German bishop says 'forces at work' against Bishop Tebartz
By Estefania Aguirre
Bishop Rudolf Voderholzer of Regensburg, Germany in Rome Sept. 11, 2013. Credit: Estefania Aguirre/CNA.
Bishop Rudolf Voderholzer of Regensburg, Germany in Rome Sept. 11, 2013. Credit: Estefania Aguirre/CNA.

.- A German bishop has voiced his support of Bishop Franz-Peter Tebartz-van Elst of Limburg, who made headlines recently for being accused of leading a luxurious lifestyle.

“There are forces at work that I cannot see, so everything is a bit puzzling for me,” Bishop Rudolf Voderholzer said on Sept. 11 during a conference for new bishops in Rome.

“I know him personally and I consider him a modest man,” the Bishop of Regensburg, Germany, told CNA at the Pontifical Athenaeum Regina Apostolorum Institute.

Bishop Voderholzer said the flurry of media reports that the Bishop of Limburg had built a luxurious new home amounts to nothing more than a “big circus.”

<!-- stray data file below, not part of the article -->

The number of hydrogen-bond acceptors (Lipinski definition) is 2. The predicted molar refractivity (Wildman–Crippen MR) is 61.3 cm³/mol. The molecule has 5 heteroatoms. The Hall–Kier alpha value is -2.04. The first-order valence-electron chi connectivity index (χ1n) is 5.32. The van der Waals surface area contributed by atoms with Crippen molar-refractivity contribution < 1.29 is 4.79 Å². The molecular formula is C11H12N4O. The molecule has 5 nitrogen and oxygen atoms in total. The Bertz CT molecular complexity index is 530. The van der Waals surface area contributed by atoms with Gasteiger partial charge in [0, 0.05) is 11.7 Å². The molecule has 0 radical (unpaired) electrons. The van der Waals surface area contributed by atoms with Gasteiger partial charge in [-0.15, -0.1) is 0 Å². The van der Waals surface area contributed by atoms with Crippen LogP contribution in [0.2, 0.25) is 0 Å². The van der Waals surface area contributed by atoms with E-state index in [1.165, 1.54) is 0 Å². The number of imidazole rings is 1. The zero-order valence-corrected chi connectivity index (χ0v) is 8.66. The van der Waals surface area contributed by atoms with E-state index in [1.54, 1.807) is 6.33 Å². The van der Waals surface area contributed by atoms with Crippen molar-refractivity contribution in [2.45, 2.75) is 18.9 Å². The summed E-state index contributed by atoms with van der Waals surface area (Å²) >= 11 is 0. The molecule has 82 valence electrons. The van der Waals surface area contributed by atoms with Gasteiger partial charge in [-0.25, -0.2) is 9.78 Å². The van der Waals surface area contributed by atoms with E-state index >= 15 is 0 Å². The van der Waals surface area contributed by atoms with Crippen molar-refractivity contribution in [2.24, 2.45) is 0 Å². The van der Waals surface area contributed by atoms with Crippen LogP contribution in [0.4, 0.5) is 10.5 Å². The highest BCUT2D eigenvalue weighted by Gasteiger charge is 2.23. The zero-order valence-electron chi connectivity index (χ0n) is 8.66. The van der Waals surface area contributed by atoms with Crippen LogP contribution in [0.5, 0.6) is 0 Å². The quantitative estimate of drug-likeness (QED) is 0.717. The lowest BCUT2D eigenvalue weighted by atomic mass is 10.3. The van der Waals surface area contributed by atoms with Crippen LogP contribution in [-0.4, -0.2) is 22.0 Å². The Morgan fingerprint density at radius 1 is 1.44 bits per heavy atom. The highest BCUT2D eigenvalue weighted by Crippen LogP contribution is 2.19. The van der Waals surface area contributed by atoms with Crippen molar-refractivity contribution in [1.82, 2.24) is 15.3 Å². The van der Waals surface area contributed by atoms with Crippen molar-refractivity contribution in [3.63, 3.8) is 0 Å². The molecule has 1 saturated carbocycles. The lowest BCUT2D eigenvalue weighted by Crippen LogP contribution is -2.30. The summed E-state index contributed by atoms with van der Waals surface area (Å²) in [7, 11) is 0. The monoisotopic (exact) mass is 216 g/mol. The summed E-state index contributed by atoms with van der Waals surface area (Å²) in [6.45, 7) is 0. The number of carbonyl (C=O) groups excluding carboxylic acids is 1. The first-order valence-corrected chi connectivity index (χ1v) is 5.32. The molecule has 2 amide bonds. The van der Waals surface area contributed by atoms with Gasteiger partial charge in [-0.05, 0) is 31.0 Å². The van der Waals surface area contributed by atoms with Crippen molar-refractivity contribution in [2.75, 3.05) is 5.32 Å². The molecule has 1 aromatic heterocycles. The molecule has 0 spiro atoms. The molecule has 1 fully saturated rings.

German news magazine Der Spiegel wrote in June 2013 that the design of the structure resembled “a monstrous luxury complex” and was built “according to the wishes of Franz-Peter Tebartz van Els.”

However, it was his predecessor that ordered the home to be built, not Bishop Tebartz-van Elst.

“It is a very complicated story and I have heard that the house has been opened now and everyone that sees the house asks themselves why a big circus and theater has been made out of this,” Bishop Voderholzer said.

“There seems to be other reasons that I cannot see quite clearly,” he added. “He has my full support and he has my full solidarity.”

A second accusation against Bishop Tebartz-van Elst involves him flying first class when returning from a trip to India. But the diocese had paid for the bishop to fly business class and due to miles accumulated by his Vicar General, he was upgraded to first class.

It is believed the fairly-young bishop is cleaning house after former leader Bishop Franz Kamphaus caused controversies with Rome.

The former bishop of Limburg continued to allow for years church centers to provide counseling to women wanting to have an abortion, despite a papal order for the practice to cease.

Abortion is technically illegal in Germany, but women face no penalties if they have previously received a counseling certificate from a state approved center.

Bishop Tebartz has been among the names considered as a possible candidate to succeed the current Archbishop of Cologne, Cardinal Joachim Meisner. However, critics say the recent media attacks could now hinder his possibilities to succeed the cardinal.

Tags: Media Bias, Church in Germany

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